The Use of Ice for Pain Associated with Chest Tube Removal
Review TypeNone: Degree-based Submission
Review StatusNot Applicable (See Review Type)
Repository Posting Date2019-09-04T19:46:23Z
Author(s)Sauls, Jenny L.
Author DetailsJenny L. Sauls, PhD, MSN, RN, CNE
Lead Author Sigma AffliationXi Alpha
Level of EvidenceRandomized Controlled Trial
Research ApproachQuantitative Research
CINAHL HeadingsCold; Treatment Related Pain; Chest Tubes; Tube Removal; Treatment Related Pain -- Therapy; Heat-Cold Application; Cold -- Therapeutic Use
The purpose of this experimental study was to ascertain whether the application of ice would decrease pain before, during, and after chest tube removal (CTR) in adults who have undergone cardiothoracic surgery. Fifty postcardiac surgery patients were randomly assigned to 1 of 2 groups. Subjects in the experimental group received ice therapy (independent variable) for 10 min before CTR, while subjects in the control group received a placebo. The Multidimensional Conceptualization of Pain Framework and the theory that ice decreases nerve conduction velocity, thereby inhibiting pain impulses, provided the supporting frameworks to guide the study. The investigator applied ice on either side of the chest tube(s) covering a 6 sq. in. area around the tube(s). The ice was applied directly over one 4 x 4 in. gauze dressing and was secured with dim 10-in. strips of 3-in. cloth tape. The investigator was notified by the Nurse Practitioner (NP) or resident prior to CTR to provide time for the intervention. Pain intensity and pain distress (dependent variable) were measured on a 0–10 Numeric Rating Scale (NRS), and pain quality was measured using the McGill Pain Questionnaire-Short Form (MPQ-SF). Baseline measures of pain distress and pain intensity were taken before ice application (Time 1), ice was applied for 10 min, and pain intensity and pain distress were measured again immediately prior to CTR (Time 2). Immediately after CTR, pain intensity and pain distress were measured again (Time 3), and 10 min later pain intensity and pain distress were measured for the last time (Time 4). The patient was also asked to rate the quality of his or her pain during CTR using the MPQ-SF at Time 4. The Repeated Measures Analysis of Variance (ANOVA) revealed no significant differences in pain intensity or pain distress between the experimental and control groups. A significant change in pain over time was noted in both groups with pain intensity and distress being most severe during chest tube removal. Descriptive statistics indicate that both groups used all the quality descriptors on the MPQ-SF for the sensory and affective components of pain.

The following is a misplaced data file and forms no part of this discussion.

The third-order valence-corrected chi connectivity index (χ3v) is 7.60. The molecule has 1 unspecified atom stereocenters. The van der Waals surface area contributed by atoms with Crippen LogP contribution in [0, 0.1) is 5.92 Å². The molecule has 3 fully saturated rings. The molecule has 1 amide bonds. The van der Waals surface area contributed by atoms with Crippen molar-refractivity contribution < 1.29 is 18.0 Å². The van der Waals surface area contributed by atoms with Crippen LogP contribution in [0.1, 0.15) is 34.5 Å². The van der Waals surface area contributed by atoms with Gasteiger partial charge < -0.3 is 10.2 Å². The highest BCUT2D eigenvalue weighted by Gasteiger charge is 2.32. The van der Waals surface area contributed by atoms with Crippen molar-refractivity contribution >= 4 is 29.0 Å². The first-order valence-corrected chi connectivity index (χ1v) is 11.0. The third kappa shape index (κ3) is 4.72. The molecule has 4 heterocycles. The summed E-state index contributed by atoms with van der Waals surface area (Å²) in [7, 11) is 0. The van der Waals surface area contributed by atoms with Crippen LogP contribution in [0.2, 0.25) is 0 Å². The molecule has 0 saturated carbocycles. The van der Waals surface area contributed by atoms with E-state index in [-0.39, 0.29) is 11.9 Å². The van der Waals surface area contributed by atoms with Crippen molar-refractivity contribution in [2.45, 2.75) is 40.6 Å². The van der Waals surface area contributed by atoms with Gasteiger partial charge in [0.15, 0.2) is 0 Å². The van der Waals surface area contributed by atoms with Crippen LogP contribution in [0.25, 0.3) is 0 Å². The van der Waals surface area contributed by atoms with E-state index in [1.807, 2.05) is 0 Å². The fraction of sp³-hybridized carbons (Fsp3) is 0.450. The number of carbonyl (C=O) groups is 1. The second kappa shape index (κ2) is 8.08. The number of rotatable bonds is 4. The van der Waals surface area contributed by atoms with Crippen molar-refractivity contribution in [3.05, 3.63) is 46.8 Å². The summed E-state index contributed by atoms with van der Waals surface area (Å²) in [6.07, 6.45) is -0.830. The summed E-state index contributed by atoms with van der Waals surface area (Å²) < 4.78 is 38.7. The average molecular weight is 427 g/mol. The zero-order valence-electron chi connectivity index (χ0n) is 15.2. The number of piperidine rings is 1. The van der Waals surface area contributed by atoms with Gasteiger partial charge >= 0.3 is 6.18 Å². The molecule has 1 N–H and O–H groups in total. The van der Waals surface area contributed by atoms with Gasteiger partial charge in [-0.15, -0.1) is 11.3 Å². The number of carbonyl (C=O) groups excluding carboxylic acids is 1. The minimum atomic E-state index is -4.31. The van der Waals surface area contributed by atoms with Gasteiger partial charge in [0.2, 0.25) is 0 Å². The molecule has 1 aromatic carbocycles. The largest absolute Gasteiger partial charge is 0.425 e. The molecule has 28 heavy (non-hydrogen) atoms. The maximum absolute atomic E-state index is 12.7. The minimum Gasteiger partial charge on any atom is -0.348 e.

DescriptionThis dissertation has also been disseminated through the ProQuest Dissertations and Theses database. Dissertation/thesis number: 9964658; ProQuest document ID: 304591958. The author still retains copyright.
Degree GrantorThe University of Alabama at Birmingham
NotesThis item has not gone through this repository's peer-review process, but has been accepted by the indicated university or college in partial fulfillment of the requirements for the specified degree.
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